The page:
Cilicia Trachea ("rugged Cilicia"—Greek: Κιλικία Τραχεῖα; the Assyrian Hilakku , classical "Cilicia")is a rugged mountain district formed by the spurs of Taurus, which often terminate in rocky headlands with small sheltered harbors, a feature which, in classical times, made the coast a string of havens for pirates and, in the Middle Ages, outposts for Genoese and Venetian traders. The district is watered by the Calycadnus and was covered in ancient times by forests that supplied timber to Phoenicia and Egypt. Cilicia lacked large cities.
Greek is an independent branch of the Indo-European family of languages, native to Greece, Cyprus and other parts of the Eastern Mediterranean and the Black Sea. It has the longest documented history of any living Indo-European language, spanning at least 3500 years of written records. Its writing system has been the Greek alphabet for the major part of its history; other systems, such as Linear B and the Cypriot syllabary, were used previously. The alphabet arose from the Phoenician script and was in turn the basis of the Latin, Cyrillic, Armenian, Coptic, Gothic, and many other writing systems.
Hilakku was one of the Neo-Hittite states during the Iron Age in southern Anatolia during the 1st millennium BC.
Cilician pirates dominated the Mediterranean Sea from the 2nd century BC until their suppression by Pompey in 67-66 BC. Because there were notorious pirate strongholds in Cilicia, on the southern coast of Asia Minor, the term "Cilician" was long used to generically refer to any pirates in the Mediterranean.
Cilicia Pedias ("flat Cilicia"—Ancient Greek : Κιλικία Πεδιάς; Assyrian Kue), to the east, included the rugged spurs of Taurus and a large coastal plain, with rich loamy soil, known to the Greeks such as Xenophon, who passed through with his mercenary group of the Ten Thousand, for its abundance (euthemia), filled with sesame and millet and olives and pasturage for the horses imported by Solomon. Many of its high places were fortified. The plain is watered by the three great rivers, the Cydnus (Tarsus Çay), the Sarus (Seyhan) and the Pyramus (Ceyhan River), each of which brings down much silt from the deforested interior and which fed extensive wetlands. The Sarus now enters the sea almost due south of Tarsus, but there are clear indications that at one period it joined the Pyramus, and that the united rivers ran to the sea west of Kara-tash. Through the rich plain of Issus ran the great highway that linked east and west, on which stood the cities of Tarsus (Tarsa) on the Cydnus, Adana (Adanija) on the Sarus, and Mopsuestia (Missis) on the Pyramus.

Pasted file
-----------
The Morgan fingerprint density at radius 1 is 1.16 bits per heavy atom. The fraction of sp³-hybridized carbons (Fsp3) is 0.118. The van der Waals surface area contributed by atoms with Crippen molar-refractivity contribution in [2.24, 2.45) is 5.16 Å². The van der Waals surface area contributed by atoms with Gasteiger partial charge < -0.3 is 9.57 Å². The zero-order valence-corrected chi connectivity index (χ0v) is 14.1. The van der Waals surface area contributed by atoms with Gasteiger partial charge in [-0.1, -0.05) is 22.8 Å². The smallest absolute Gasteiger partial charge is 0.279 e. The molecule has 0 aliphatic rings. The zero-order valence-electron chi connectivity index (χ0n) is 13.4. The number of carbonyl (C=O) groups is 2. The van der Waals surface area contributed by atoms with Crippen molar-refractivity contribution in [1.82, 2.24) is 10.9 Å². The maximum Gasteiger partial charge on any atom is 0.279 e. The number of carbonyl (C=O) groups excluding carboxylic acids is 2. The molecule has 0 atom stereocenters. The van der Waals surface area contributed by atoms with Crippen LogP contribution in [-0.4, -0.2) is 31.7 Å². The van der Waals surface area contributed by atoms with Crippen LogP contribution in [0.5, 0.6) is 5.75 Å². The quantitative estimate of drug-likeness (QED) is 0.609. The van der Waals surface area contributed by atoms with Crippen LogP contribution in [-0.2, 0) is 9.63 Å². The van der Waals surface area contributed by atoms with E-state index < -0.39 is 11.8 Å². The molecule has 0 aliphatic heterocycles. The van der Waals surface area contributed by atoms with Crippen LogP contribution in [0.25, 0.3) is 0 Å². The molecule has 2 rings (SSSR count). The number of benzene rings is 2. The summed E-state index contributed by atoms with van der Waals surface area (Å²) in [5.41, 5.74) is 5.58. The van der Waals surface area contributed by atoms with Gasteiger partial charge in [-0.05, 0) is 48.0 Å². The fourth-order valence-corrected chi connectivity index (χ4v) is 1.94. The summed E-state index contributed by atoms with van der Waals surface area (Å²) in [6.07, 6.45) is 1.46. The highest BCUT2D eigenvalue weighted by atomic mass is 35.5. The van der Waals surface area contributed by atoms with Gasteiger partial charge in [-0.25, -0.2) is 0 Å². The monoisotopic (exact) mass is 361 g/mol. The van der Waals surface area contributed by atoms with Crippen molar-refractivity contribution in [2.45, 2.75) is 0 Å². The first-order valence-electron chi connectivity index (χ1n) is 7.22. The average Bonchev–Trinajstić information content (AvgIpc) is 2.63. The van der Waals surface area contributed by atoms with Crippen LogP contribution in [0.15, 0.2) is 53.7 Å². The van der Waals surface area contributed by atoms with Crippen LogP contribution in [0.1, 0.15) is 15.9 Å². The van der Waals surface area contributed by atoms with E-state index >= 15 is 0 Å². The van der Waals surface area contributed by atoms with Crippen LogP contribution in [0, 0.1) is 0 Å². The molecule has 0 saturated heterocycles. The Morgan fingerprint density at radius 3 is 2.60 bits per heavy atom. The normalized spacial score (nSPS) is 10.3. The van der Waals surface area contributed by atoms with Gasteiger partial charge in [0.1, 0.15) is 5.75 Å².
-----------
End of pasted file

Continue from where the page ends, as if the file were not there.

Xenophon of Athens was an ancient Greek philosopher, historian, soldier, mercenary, and student of Socrates. As a soldier, Xenophon became commander of the Ten Thousand at about 30, with noted military historian Theodore Ayrault Dodge saying of him, “the centuries since have devised nothing to surpass the genius of this warrior.” He established the precedent for many logistical operations and was among the first to use flanking maneuvers, feints and attacks in depth. He was among the greatest commanders of antiquity. As a historian, Xenophon is known for recording the history of his time, the late-5th and early-4th centuries BC, in such works as the Hellenica, which covered the final seven years and the aftermath of the Peloponnesian War, thus representing a thematic continuation of Thucydides' History of the Peloponnesian War.
Sesame is a flowering plant in the genus Sesamum, also called benne. Numerous wild relatives occur in Africa and a smaller number in India. It is widely naturalized in tropical regions around the world and is cultivated for its edible seeds, which grow in pods. World production in 2016 was 6.1 million tonnes, with Tanzania, Myanmar, India, and Sudan as the largest producers.
Millets are a group of highly variable small-seeded grasses, widely grown around the world as cereal crops or grains for fodder and human food.
Cilicia was settled from the Neolithic period onwards. [ page needed ] Dating of the ancient settlements of the region from Neolithic to Bronze Age is as follows: Aceramic/Neolithic: 8th and 7th millennia BC; Early Chalcolithic: 5800 BC; Middle Chalcolithic (correlated with Halaf and Ubaid developments in the east): c. 5400–4500 BC; Late Chalcolithic: 4500–c. 3400 BC; and Early Bronze Age IA: 3400–3000 BC; EBA IB: 3000–2700 BC; EBA II: 2700–2400 BC; EBA III A-B: 2400–2000 BC. :168–170
The area had been known as Kizzuwatna in the earlier Hittite era (2nd millennium BC). The region was divided into two parts, Uru Adaniya (flat Cilicia), a well-watered plain, and "rough" Cilicia (Tarza), in the mountainous west.
The Cilicians appear as Hilikku in Assyrian inscriptions, and in the early part of the first millennium BC were one of the four chief powers of Western Asia.Homer mentions the plain as the "Aleian plain" in which Bellerophon wandered, but he transferred the Cilicians far to the west and north and made them allies of Troy. The Cilician cities unknown to Homer already bore their pre-Greek names: Tarzu (Tarsus), Ingira (Anchiale), Danuna-Adana, which retains its ancient name, Pahri (perhaps Mopsuestia), Kundu (Kyinda, then Anazarbus) and Azatiwataya (today's Karatepe).